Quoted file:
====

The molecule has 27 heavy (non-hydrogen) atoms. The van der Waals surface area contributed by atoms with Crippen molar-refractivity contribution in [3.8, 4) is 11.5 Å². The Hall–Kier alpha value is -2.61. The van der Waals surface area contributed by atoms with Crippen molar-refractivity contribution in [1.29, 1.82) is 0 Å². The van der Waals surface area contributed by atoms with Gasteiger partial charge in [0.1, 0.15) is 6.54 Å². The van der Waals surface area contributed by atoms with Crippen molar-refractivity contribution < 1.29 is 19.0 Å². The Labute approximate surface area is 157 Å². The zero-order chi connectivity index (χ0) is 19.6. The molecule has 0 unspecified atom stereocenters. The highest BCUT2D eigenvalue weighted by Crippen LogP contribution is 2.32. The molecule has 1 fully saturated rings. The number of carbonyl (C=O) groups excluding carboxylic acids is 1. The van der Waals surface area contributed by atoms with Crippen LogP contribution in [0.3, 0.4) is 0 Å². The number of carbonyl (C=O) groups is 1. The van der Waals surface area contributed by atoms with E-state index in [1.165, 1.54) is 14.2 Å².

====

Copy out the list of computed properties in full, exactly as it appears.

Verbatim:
The molecule has 27 heavy (non-hydrogen) atoms. The van der Waals surface area contributed by atoms with Crippen molar-refractivity contribution in [3.8, 4) is 11.5 Å². The Hall–Kier alpha value is -2.61. The van der Waals surface area contributed by atoms with Crippen molar-refractivity contribution in [1.29, 1.82) is 0 Å². The van der Waals surface area contributed by atoms with Gasteiger partial charge in [0.1, 0.15) is 6.54 Å². The van der Waals surface area contributed by atoms with Crippen molar-refractivity contribution < 1.29 is 19.0 Å². The Labute approximate surface area is 157 Å². The zero-order chi connectivity index (χ0) is 19.6. The molecule has 0 unspecified atom stereocenters. The highest BCUT2D eigenvalue weighted by Crippen LogP contribution is 2.32. The molecule has 1 fully saturated rings. The number of carbonyl (C=O) groups excluding carboxylic acids is 1. The van der Waals surface area contributed by atoms with Crippen LogP contribution in [0.3, 0.4) is 0 Å². The number of carbonyl (C=O) groups is 1. The van der Waals surface area contributed by atoms with E-state index in [1.165, 1.54) is 14.2 Å².